photos by virendra saklani Zone 5 (Art). Located on the lower ground floor of Dubai Mall, it showcases Islamic art and its intricate, geometric designs on textiles, ceramics, metal etc. Visitors can create their own art works too. Image Credit: Virendra Saklani/XPRESS

Dubai: It’s half past 10 on a Friday evening and a pair of eight-year-old twins can’t wait to peer through a telescope installed at the entrance to Dubai Mall. “I want to see the moon,” gushes one of them while her lookalike echoes her words with an excited nod. There are others, young and old, who have also gathered around the optical wonder made available for public viewing as part of an ongoing exhibition called 9Hijri till the end of Ramadan.

“9Hijri is very symbolic,” Dubai Astronomy Group CEO Hasan Al Hariri, who has set up the telescope, says, as it is used to denote the holy month in the Islamic calendar.

“You see, the calendar that we used in the past is still followed today and continues to pave the way for the future. It is relevant, practical and eternal. In fact, astronomy is deeply rooted in our Islamic history, culture and religion.”

Nine zones

The telescope is one of the many displays of the Dubai Astronomy Group at the mall, although the rest of its showcases are in a dedicated Science Zone inside the Souq Dome. They include videos on science, Google Cardboard and Oculus stargazing apps. There are eight other zones highlighting the rich Arabic heritage in literature, numerics, knowledge, calligraphy, films, art, fashion and design. With activities aplenty, each zone puts the focus on select Islamic scholars, veterans and craftsmen and their valuable contributions.

The Numerics Zone for instance presents the genius of Al Khwarizmi, Al Kindi and Al Misri, who shaped the modern understanding of mathematics and algebra. From addition, subtraction, multiplication and division to extracting the root to the very concept of zero, the zone has an iconic art installation.

Equally eye-catching are the calligraphy displays in the Art and Calligraphy Zones. Diaa Allam, an Arabic calligraphy artist, who has presented 22 of his masterpieces, in a rare gallery says, “9Hijri effectively connects people to the spirit of Ramadan. My works on display are part of my collection The Immortal Language.”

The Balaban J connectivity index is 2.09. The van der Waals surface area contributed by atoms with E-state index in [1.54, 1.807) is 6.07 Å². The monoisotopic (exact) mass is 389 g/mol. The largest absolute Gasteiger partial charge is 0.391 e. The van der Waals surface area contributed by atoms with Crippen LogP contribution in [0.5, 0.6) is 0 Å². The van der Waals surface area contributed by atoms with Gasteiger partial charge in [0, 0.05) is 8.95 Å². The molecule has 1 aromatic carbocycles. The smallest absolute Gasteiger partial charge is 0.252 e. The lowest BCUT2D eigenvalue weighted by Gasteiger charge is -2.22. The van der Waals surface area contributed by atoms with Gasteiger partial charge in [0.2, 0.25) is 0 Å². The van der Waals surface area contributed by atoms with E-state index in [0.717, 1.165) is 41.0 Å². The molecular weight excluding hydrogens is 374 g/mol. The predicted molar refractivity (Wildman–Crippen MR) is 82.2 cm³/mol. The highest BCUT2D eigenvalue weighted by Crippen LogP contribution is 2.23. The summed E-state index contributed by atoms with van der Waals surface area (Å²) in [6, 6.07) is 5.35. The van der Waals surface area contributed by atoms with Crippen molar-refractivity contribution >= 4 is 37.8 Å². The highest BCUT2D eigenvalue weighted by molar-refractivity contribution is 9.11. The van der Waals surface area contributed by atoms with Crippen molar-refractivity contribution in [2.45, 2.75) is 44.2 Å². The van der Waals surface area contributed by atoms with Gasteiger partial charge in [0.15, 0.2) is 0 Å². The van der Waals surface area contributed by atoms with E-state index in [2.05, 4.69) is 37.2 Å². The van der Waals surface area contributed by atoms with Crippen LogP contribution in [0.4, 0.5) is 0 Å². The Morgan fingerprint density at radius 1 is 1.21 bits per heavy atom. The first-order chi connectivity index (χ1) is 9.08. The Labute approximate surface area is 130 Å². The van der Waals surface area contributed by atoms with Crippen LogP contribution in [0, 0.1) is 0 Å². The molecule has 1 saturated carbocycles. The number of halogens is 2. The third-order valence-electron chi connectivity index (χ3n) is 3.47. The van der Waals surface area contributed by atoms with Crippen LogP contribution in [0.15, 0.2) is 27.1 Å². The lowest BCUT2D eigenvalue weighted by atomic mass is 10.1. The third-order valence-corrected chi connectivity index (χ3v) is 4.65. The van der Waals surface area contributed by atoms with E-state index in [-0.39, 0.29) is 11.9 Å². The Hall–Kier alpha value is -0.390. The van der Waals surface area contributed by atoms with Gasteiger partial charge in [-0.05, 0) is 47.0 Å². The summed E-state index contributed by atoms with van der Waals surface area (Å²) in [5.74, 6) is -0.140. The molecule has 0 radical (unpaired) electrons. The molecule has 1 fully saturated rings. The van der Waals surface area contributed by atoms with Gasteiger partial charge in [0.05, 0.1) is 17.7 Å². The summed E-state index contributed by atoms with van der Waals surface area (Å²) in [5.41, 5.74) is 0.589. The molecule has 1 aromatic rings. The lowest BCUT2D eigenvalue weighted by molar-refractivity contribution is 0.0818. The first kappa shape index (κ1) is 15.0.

He also talks about how he has given an abstract and modern twist to Arabic calligraphy so the present generations can relate to it. There’s something special to see in every zone: the House of Wisdom in the Knowledge Zone which documents the takeaways from rare Islamic manuscripts; the traditional usage of geometry in art in the Design Zone; an insightful selection of short films by leading Arab and Muslim directors in the Film Zone; rich Arabic literature, from the Golden Age of Baghdad to poetry nights in the gardens of Al Andalus in the Literature Zone and so on. One major attraction at the exhibition is the chance to get up close with insightful personalities, whether it is Hasan Al Hariri in the Science Zone or storyteller Idris Mears of Alserkal Cultural Foundation’s Book Corner or Emirati authors Alia Al Shamsi and Omar Ghobash in the Literature Zone.

“This is my first time in Dubai and I am amazed by the sheer depth of Islamic art and literature,” says European tourist Sara visiting Dubai Mall with her husband Smith. Another visitor from Sydney adds, “I was told there’s so much to see and do at the world’s largest mall. This exhibition was a pleasant surprise and ended up being the highlight of my trip.”

The exhibition is open from 10am to 3am daily throughout Ramadan.